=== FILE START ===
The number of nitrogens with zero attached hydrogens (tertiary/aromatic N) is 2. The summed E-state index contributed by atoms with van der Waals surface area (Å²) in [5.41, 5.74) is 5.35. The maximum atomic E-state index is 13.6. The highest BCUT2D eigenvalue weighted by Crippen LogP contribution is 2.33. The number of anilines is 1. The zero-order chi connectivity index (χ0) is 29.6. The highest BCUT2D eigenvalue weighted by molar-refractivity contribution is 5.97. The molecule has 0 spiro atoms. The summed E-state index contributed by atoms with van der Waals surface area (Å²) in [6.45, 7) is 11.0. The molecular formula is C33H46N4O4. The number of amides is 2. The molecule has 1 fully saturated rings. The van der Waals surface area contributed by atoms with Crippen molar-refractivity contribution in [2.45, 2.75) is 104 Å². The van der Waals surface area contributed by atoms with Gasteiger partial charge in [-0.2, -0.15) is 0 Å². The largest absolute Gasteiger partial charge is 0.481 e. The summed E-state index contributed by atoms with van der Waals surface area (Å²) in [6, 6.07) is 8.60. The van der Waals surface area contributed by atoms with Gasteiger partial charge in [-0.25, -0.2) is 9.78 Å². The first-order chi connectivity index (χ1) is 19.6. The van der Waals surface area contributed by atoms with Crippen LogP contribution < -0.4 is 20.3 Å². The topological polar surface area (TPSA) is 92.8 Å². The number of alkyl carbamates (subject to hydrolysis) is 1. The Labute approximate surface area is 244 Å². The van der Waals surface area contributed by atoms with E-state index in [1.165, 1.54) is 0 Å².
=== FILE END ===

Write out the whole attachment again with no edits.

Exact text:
The number of nitrogens with zero attached hydrogens (tertiary/aromatic N) is 2. The summed E-state index contributed by atoms with van der Waals surface area (Å²) in [5.41, 5.74) is 5.35. The maximum atomic E-state index is 13.6. The highest BCUT2D eigenvalue weighted by Crippen LogP contribution is 2.33. The number of anilines is 1. The zero-order chi connectivity index (χ0) is 29.6. The highest BCUT2D eigenvalue weighted by molar-refractivity contribution is 5.97. The molecule has 0 spiro atoms. The summed E-state index contributed by atoms with van der Waals surface area (Å²) in [6.45, 7) is 11.0. The molecular formula is C33H46N4O4. The number of amides is 2. The molecule has 1 fully saturated rings. The van der Waals surface area contributed by atoms with Crippen molar-refractivity contribution in [2.45, 2.75) is 104 Å². The van der Waals surface area contributed by atoms with Gasteiger partial charge in [-0.2, -0.15) is 0 Å². The largest absolute Gasteiger partial charge is 0.481 e. The summed E-state index contributed by atoms with van der Waals surface area (Å²) in [6, 6.07) is 8.60. The van der Waals surface area contributed by atoms with Gasteiger partial charge in [-0.25, -0.2) is 9.78 Å². The first-order chi connectivity index (χ1) is 19.6. The van der Waals surface area contributed by atoms with Crippen LogP contribution < -0.4 is 20.3 Å². The topological polar surface area (TPSA) is 92.8 Å². The number of alkyl carbamates (subject to hydrolysis) is 1. The Labute approximate surface area is 244 Å². The van der Waals surface area contributed by atoms with E-state index in [1.165, 1.54) is 0 Å².